The long-time passionate leader and Archivist of the Estonian Archives in Australia, Maie Barrow, spoke about EAA’s activities prior to and during the pandemic. Understandably, EAA is solely supported by volunteer work. The backbone to finding information about EAA is the website with links to the websites of other institutions, including some personal archives that are accessible in the database of archives collections of Estonians abroad as a result of collaboration with the National Archives of Estonia. The spread of the pandemic has led to the creation of virtual exhibits, for example, exhibits on refugee camps and the restoration of independence. The most recent virtual exhibit titled “The Story Continues…” depicts the five waves of migration of Estonians to Australia. The EAA collections campaign “Migration Voices: Estonian Oral Histories 1952-2020” was awarded recognition from the UNESCO Australian committee on February 26, 2021. The goal of the campaign was to digitize EAA’s oral heritage collection. The project received support from the Ministry of Education and Research, although funding was also collected as donations, which was possible thanks to social media. Almost every donation was more than $200. The National Archives of Estonia has assisted in digitizing videos from the oral heritage collection, photos and written memoirs are next in line.

The conference concluded with Canberra history enthusiast, Ann Tündern-Smith, who introduced sharing Baltic research through blogging. The blog called “First Transport to Australia” (https://firsttransport.blogspot.com) tells the story of 839 people, half were Lithuanians, 280 Latvians and 140 Estonians. These people started their journey by boat from Germany on October 30th, 1947 and arrived in Australia on November 28th of the same year. Today, the life stories of 6 people have been compiled (Estonians Ernst Kesa and Helga Nirk, Latvians Biruta Pabrants and Edvins Baulis, and Lithuanians Henrikas Juodvalkis and Aleksandras Vasiliauskas), four life stories are in the process of being compiled. The speaker confirms that blogs are an important means of introducing collections and could also encourage others to share their stories. Additionally, blogs allow for more efficient access to the collections than through more traditional channels. The length of the story is also not the most important element of a blog, as the stories can be continuously added to and each blog post could be the basis for a more permanent article or research project. The weaknesses of blogging include the lack of an editor or the blog platform could disappear unexpectedly. For these reasons, it’s useful to save backup copies of blog posts or to archive the stories.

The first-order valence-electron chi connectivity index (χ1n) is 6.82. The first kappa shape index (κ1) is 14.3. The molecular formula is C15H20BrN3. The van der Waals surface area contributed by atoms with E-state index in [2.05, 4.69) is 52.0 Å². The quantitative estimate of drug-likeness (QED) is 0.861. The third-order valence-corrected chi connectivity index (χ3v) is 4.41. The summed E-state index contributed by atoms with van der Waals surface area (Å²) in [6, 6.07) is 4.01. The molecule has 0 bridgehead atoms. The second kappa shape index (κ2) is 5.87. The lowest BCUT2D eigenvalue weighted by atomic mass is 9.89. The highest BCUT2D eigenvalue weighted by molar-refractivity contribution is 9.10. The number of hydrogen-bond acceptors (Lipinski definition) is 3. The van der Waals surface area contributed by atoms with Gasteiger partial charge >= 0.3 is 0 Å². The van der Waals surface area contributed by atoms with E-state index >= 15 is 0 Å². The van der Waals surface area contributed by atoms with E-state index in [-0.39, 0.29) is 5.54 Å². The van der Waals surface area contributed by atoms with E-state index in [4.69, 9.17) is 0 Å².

The full video recording of the conference can be found on the BaltHerNet website (www.balther.net). In conclusion, it can be said that the BaltHerNet community along with their partner institutions have adapted well to the changes that occurred during the pandemic. As an alternative to traditional methods, more technological solutions have been used, be it more intense digitization of collections, the creation of virtual exhibits or more active use of social media with the goal of making the collections more accessible. May you have strength and enthusiasm for digging the rows of memory gardens in every archive, museum and library, and a hopeful view to future meetings in person.

Birgit Kibal

Translated into English by Marika Mayfiled